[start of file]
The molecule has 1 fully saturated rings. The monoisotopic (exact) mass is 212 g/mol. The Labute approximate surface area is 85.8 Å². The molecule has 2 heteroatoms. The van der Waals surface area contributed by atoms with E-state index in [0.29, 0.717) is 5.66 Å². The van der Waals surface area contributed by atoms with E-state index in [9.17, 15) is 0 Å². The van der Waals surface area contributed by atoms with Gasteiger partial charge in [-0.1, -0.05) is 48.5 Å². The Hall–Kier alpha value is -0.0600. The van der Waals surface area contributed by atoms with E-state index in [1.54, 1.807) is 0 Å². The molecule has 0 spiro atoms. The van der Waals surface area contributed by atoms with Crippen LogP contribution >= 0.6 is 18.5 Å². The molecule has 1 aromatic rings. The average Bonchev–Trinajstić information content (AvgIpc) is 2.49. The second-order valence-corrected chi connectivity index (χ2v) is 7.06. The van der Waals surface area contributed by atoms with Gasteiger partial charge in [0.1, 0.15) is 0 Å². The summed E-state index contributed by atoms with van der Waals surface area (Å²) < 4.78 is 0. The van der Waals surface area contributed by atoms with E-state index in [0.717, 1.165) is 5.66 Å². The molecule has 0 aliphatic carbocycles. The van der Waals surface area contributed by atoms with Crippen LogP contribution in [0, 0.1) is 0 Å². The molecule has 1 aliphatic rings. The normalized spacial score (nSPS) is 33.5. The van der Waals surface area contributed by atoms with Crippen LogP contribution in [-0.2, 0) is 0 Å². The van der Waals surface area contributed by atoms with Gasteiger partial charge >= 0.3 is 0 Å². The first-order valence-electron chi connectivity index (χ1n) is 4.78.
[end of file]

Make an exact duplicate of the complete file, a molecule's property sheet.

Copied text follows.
The molecule has 1 fully saturated rings. The monoisotopic (exact) mass is 212 g/mol. The Labute approximate surface area is 85.8 Å². The molecule has 2 heteroatoms. The van der Waals surface area contributed by atoms with E-state index in [0.29, 0.717) is 5.66 Å². The van der Waals surface area contributed by atoms with E-state index in [9.17, 15) is 0 Å². The van der Waals surface area contributed by atoms with Gasteiger partial charge in [-0.1, -0.05) is 48.5 Å². The Hall–Kier alpha value is -0.0600. The van der Waals surface area contributed by atoms with E-state index in [1.54, 1.807) is 0 Å². The molecule has 0 spiro atoms. The van der Waals surface area contributed by atoms with Crippen LogP contribution >= 0.6 is 18.5 Å². The molecule has 1 aromatic rings. The average Bonchev–Trinajstić information content (AvgIpc) is 2.49. The second-order valence-corrected chi connectivity index (χ2v) is 7.06. The van der Waals surface area contributed by atoms with Gasteiger partial charge in [0.1, 0.15) is 0 Å². The summed E-state index contributed by atoms with van der Waals surface area (Å²) < 4.78 is 0. The van der Waals surface area contributed by atoms with E-state index in [0.717, 1.165) is 5.66 Å². The molecule has 0 aliphatic carbocycles. The van der Waals surface area contributed by atoms with Crippen LogP contribution in [0, 0.1) is 0 Å². The molecule has 1 aliphatic rings. The normalized spacial score (nSPS) is 33.5. The van der Waals surface area contributed by atoms with Crippen LogP contribution in [-0.2, 0) is 0 Å². The van der Waals surface area contributed by atoms with Gasteiger partial charge >= 0.3 is 0 Å². The first-order valence-electron chi connectivity index (χ1n) is 4.78.